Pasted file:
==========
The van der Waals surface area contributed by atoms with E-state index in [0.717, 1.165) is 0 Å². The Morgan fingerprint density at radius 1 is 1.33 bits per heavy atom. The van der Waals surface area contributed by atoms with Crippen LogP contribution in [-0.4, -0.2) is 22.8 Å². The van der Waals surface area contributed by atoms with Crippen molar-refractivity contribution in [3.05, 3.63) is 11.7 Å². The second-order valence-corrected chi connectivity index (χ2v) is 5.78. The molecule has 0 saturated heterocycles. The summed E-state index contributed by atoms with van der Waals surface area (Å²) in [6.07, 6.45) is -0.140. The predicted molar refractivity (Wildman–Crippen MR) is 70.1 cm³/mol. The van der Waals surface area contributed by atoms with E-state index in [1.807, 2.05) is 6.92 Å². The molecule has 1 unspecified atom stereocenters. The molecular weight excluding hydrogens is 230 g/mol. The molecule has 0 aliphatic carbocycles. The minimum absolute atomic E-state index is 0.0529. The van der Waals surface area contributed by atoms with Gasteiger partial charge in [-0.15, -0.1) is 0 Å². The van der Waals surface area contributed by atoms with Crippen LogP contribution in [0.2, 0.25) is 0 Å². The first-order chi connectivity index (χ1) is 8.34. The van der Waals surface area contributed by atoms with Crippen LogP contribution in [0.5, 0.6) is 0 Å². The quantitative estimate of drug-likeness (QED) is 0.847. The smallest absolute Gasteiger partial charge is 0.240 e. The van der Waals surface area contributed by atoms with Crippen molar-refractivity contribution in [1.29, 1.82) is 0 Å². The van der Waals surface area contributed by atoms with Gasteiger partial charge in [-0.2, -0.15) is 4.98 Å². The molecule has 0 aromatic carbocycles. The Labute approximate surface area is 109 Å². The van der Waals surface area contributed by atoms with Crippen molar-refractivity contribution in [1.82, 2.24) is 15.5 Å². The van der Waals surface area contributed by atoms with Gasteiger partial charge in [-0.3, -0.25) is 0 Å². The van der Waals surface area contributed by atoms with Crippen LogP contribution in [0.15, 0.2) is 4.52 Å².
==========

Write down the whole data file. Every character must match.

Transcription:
The van der Waals surface area contributed by atoms with E-state index in [0.717, 1.165) is 0 Å². The Morgan fingerprint density at radius 1 is 1.33 bits per heavy atom. The van der Waals surface area contributed by atoms with Crippen LogP contribution in [-0.4, -0.2) is 22.8 Å². The van der Waals surface area contributed by atoms with Crippen molar-refractivity contribution in [3.05, 3.63) is 11.7 Å². The second-order valence-corrected chi connectivity index (χ2v) is 5.78. The molecule has 0 saturated heterocycles. The summed E-state index contributed by atoms with van der Waals surface area (Å²) in [6.07, 6.45) is -0.140. The predicted molar refractivity (Wildman–Crippen MR) is 70.1 cm³/mol. The van der Waals surface area contributed by atoms with E-state index in [1.807, 2.05) is 6.92 Å². The molecule has 1 unspecified atom stereocenters. The molecular weight excluding hydrogens is 230 g/mol. The molecule has 0 aliphatic carbocycles. The minimum absolute atomic E-state index is 0.0529. The van der Waals surface area contributed by atoms with Gasteiger partial charge in [-0.15, -0.1) is 0 Å². The van der Waals surface area contributed by atoms with Crippen LogP contribution in [0.2, 0.25) is 0 Å². The first-order chi connectivity index (χ1) is 8.34. The van der Waals surface area contributed by atoms with Crippen LogP contribution in [0.5, 0.6) is 0 Å². The quantitative estimate of drug-likeness (QED) is 0.847. The smallest absolute Gasteiger partial charge is 0.240 e. The van der Waals surface area contributed by atoms with Crippen molar-refractivity contribution in [1.29, 1.82) is 0 Å². The van der Waals surface area contributed by atoms with Gasteiger partial charge in [-0.2, -0.15) is 4.98 Å². The molecule has 0 aromatic carbocycles. The Labute approximate surface area is 109 Å². The van der Waals surface area contributed by atoms with Crippen molar-refractivity contribution in [1.82, 2.24) is 15.5 Å². The van der Waals surface area contributed by atoms with Gasteiger partial charge in [-0.3, -0.25) is 0 Å². The van der Waals surface area contributed by atoms with Crippen LogP contribution in [0.15, 0.2) is 4.52 Å².